again presented her application to the Army for officership on or about April 15, 1965. She finished four years of college, going two years to San Angelo Junior College, and finished the remainder of her work at North Texas State University in Denton, Texas, receiving a bachelor of science in elementary education. She received a teacher's certificate from the State of Georgia and is presently engaged in teaching school with the Newton County Education Department in Newton County, Georgia.
Mrs. McClure entered The Salvation Army Officers' Training School in September of 1965. She studied the Bible and doctrine, bookkeeping, and Orders and Regulations for officers. Courses in music, band, songsters, education, religious education, publicity and public relations were also taught, as were certain elective courses, such as creative writing. She was first sent into the field to serve as a Salvation Army Officer (Cadet Lieutenant) in June, 1966; her first assignment was at Camp Hoblitzele in Texas. In August of 1966 she was assigned to Little Rock, Arkansas as Commanding Officer of the Little Rock Citadel Corps. She served in Little Rock from August, 1966, to May, 1967. She was next assigned as Commanding Officer of the Corps at Pascagoula, Mississippi, from June, 1967, to January, 1968. She next served as the Casework Supervisor in the Georgia Division in Atlanta, Georgia, from February 1, 1968, through October, 1969. Her final assignment in The Salvation Army was as a secretary in the Public Relations Department of the Southern Territorial Headquarters. The plaintiff, Mrs. McClure, regarded herself as a minister of the Gospel and as performing a religious function for the church at all times.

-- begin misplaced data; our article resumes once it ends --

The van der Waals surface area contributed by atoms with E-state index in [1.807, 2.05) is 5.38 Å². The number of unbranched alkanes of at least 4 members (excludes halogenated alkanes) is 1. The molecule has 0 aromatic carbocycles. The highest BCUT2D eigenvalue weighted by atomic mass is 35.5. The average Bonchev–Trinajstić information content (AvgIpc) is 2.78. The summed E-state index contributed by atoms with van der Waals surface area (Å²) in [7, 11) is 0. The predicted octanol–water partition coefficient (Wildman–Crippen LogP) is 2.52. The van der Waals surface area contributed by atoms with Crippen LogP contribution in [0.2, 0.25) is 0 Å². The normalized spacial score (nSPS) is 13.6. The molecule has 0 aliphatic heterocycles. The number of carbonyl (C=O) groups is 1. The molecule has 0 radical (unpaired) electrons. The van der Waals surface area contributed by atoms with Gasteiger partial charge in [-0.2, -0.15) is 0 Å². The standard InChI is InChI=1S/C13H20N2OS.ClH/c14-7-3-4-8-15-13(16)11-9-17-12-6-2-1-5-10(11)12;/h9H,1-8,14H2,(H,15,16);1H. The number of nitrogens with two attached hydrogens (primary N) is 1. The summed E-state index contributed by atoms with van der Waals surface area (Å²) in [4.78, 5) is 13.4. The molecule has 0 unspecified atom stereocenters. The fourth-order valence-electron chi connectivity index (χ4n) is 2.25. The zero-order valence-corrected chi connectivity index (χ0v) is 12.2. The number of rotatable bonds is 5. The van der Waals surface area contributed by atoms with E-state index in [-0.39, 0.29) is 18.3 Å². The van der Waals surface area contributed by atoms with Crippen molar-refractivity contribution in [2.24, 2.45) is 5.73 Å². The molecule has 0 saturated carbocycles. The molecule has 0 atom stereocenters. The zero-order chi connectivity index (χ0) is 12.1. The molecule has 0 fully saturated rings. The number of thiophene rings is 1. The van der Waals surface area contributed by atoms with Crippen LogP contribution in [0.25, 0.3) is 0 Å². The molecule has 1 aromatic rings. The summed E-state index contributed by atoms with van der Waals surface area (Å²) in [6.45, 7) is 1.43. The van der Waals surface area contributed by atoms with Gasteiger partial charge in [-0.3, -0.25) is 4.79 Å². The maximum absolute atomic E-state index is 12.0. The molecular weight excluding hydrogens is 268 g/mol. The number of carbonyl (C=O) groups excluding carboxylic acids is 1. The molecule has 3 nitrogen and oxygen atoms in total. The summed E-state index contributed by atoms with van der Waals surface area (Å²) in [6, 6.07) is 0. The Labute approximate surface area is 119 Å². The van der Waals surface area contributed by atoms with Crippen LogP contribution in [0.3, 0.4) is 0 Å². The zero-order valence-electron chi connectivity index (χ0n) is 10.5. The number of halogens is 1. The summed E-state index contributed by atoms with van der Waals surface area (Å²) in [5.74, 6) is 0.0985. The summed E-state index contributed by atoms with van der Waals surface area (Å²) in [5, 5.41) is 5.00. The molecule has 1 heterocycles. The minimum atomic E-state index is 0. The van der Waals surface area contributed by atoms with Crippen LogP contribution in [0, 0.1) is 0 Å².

While serving as Commanding Officer of the Citadel Corps in Little Rock, Mrs. McClure was in charge of all senior and young people's character building programs. She also had charge of corps finances for local purposes and territorial appeals. She was responsible for the sale of The Salvation Army literature and was responsible for the weekly and monthly reports that had to be sent to Divisional Headquarters. She was authorized to perform all of the religious ceremonies of The Salvation Army, including the swearing-in of soldiers, the dedicating of babies, conducting all religious services, conducting marriages, and officiating at funerals. She swore in one member at Little Rock. She next served as the Commanding Officer of the Pascagoula, Mississippi Corps. Her functions as a minister were the same in Pascagoula as at Little Rock, except that they were enlarged somewhat because of her responsibility for all of the welfare and public relations and fund-raising programs. She conducted the Sunday School and a morning worship service on Sunday. She had a Bible class on Sunday afternoon for teenagers who were Corps Cadets. She also held a worship service on Sunday evening and a prayer meeting on Wednesday nights. In addition to these services, Mrs. McClure had interviews with applicants for emergency welfare assistance. There were also continual calls from county and state welfare agencies asking the Salvation Army to participate in various community services.